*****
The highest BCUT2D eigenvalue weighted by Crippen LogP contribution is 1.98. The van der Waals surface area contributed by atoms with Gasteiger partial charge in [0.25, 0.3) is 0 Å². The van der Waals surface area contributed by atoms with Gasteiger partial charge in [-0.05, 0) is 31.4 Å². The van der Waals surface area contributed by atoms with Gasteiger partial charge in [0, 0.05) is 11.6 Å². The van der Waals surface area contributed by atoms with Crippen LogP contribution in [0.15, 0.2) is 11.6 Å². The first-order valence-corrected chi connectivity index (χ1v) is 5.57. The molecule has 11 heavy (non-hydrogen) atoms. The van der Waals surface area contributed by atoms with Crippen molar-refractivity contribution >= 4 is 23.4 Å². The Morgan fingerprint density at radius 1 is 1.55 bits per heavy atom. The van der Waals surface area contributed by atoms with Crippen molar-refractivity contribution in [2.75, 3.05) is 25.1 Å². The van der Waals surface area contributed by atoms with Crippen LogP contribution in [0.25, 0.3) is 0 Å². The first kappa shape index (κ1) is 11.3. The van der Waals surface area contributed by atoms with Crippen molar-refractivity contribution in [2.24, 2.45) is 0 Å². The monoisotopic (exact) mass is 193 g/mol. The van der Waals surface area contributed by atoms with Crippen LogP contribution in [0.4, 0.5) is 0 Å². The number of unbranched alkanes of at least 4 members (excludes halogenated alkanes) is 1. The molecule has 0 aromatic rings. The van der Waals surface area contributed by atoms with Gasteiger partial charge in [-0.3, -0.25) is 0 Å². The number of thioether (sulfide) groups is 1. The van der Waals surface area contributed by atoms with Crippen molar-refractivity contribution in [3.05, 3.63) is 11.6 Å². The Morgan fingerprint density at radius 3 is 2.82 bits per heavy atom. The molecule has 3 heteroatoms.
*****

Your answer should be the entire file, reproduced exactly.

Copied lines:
The highest BCUT2D eigenvalue weighted by Crippen LogP contribution is 1.98. The van der Waals surface area contributed by atoms with Gasteiger partial charge in [0.25, 0.3) is 0 Å². The van der Waals surface area contributed by atoms with Gasteiger partial charge in [-0.05, 0) is 31.4 Å². The van der Waals surface area contributed by atoms with Gasteiger partial charge in [0, 0.05) is 11.6 Å². The van der Waals surface area contributed by atoms with Crippen LogP contribution in [0.15, 0.2) is 11.6 Å². The first-order valence-corrected chi connectivity index (χ1v) is 5.57. The molecule has 11 heavy (non-hydrogen) atoms. The van der Waals surface area contributed by atoms with Crippen molar-refractivity contribution >= 4 is 23.4 Å². The Morgan fingerprint density at radius 1 is 1.55 bits per heavy atom. The van der Waals surface area contributed by atoms with Crippen molar-refractivity contribution in [2.75, 3.05) is 25.1 Å². The van der Waals surface area contributed by atoms with Crippen LogP contribution in [0.25, 0.3) is 0 Å². The first kappa shape index (κ1) is 11.3. The van der Waals surface area contributed by atoms with Crippen molar-refractivity contribution in [2.24, 2.45) is 0 Å². The monoisotopic (exact) mass is 193 g/mol. The van der Waals surface area contributed by atoms with Crippen LogP contribution in [0.4, 0.5) is 0 Å². The number of unbranched alkanes of at least 4 members (excludes halogenated alkanes) is 1. The molecule has 0 aromatic rings. The van der Waals surface area contributed by atoms with Gasteiger partial charge in [-0.3, -0.25) is 0 Å². The number of thioether (sulfide) groups is 1. The van der Waals surface area contributed by atoms with Crippen molar-refractivity contribution in [3.05, 3.63) is 11.6 Å². The Morgan fingerprint density at radius 3 is 2.82 bits per heavy atom. The molecule has 3 heteroatoms.